You might have noticed that once a service pack is released, cumulative updates continue to be released for older service packs. Why? Think back to the mainstream vs. extended support phase. Till a service pack goes into extended support phase, Microsoft has a legal obligation to continue to service that branch of the product. This tends to be the confusion for most people, but if you understood Branching, then you will understand why CU’s are released even when SP’s are also being released.

Want me to complicate things further? The strong minded may read on …

Quirky Scenario:

You have a SQL Server instance on SP1 CU5 build. You hit a known issue (Bug) which you find out is fixed in CU6. Great! You test CU6 on your test system and the fix does solve your issue, so you implement CU6 on your production server. Life is good!

A month later, a new service pack (SP2) is released. Your boss wants you to immediately apply this SP2 on Production (due to company policy, compliance blah blah blah…). The dutiful employee that you are on, you successfully apply SP2 on Production and find out that the old issue is back again. WTF!

Think about this carefully and you will see the answer.

Service Pack 2 released just a month after CU6 was released. I mentioned that a CU is released every 2 months, which means your CU6 must have been developed/tested 2 months + 30 days = 3 months back by Microsoft. A Service Pack is considered a major upgrade, so obviously the development/testing time would be more for a SP vs. a CU. Let me point you to a piece of documentation most of you would have missed.

image(Sample taken from KB 2285068)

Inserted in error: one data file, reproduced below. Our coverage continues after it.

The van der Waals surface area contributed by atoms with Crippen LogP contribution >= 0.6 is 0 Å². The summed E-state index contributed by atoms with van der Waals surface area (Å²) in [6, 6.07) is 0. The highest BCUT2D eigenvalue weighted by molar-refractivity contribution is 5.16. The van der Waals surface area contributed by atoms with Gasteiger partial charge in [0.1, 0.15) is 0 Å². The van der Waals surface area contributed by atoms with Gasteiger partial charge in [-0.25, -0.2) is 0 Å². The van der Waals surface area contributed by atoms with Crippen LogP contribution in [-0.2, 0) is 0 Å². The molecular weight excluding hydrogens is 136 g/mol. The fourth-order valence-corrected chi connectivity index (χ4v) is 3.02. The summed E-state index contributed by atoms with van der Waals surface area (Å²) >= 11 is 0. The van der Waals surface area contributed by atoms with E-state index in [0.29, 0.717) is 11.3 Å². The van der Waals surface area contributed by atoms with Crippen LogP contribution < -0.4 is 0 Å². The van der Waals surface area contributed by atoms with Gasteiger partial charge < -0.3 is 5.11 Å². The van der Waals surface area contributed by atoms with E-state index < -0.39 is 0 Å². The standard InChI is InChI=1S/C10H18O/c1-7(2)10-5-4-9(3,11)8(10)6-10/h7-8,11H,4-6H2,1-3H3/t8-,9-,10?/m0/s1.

So, the fix for your issue which was part of SP1 CU6 is not part of SP2 because of the testing time required for a service pack. What happens in such a scenario is, the next cumulative update for SP2 (which is CU1) will contain the fixes there were present in CU6. This is called a post service pack roll-up fix. As a DBA, you need to keep in mind that if you are following the regular CU schedule of patching your SQL Servers every 2 months and then applying a Service Pack, you must immediately apply CU1 for the newly released Service Pack. CU1 for Service Packs are released pretty soon after the SP is released (usually in a week’s time). Even this minute detail is documented.

image(Sample taken from KB 2289254)


3. General Distribution Release (GDR):

These are special patches that are released mainly for security issues or issues having a broad customer impact. I simply like to call them “security fixes”. These are not a scheduled fix and are released by Microsoft as appropriate. The important thing about these updates are that it impact every SQL Server and is applicable for most SQL Server versions. That is why, whenever a GDR is released it is available for public download in download centre, available through Windows Updates as a High/Critical fix and in all likeliness you IT team will push them to your machines for automatic update Smile.

The other thing to keep in mind with GDR releases it that even if your product is in extended support phase, you will still get these critical security fixes. For each GDR update, a security bulletin is posted which lists the severity rating, the affected software as well as the affected versions of the software.

If you have ever read the KB article for any SQL Server security bulletin, you may have noticed two different download options.

a. GDR Software Updates
b. QFE Software Updates

You need to choose the correct version based on the build number of your SQL Server instance. GDR updates are typically if you are on the base service pack build or earlier CU’s, whereas QFE updates are for those who have service pack + some cumulative update applied. In the latter, case the same GDR security fix is available for you with the existing CU fixes. In the former, you have the service pack + only the security fix applied.

True or False?

1. You need to apply each CU in sequence to be able to apply the latest CU: False

As the name says these are cumulative fixes, meaning the fixes from the previous CU’s are carried over to the next CU. You only need to apply the latest CU to have the fixes from the previous updates.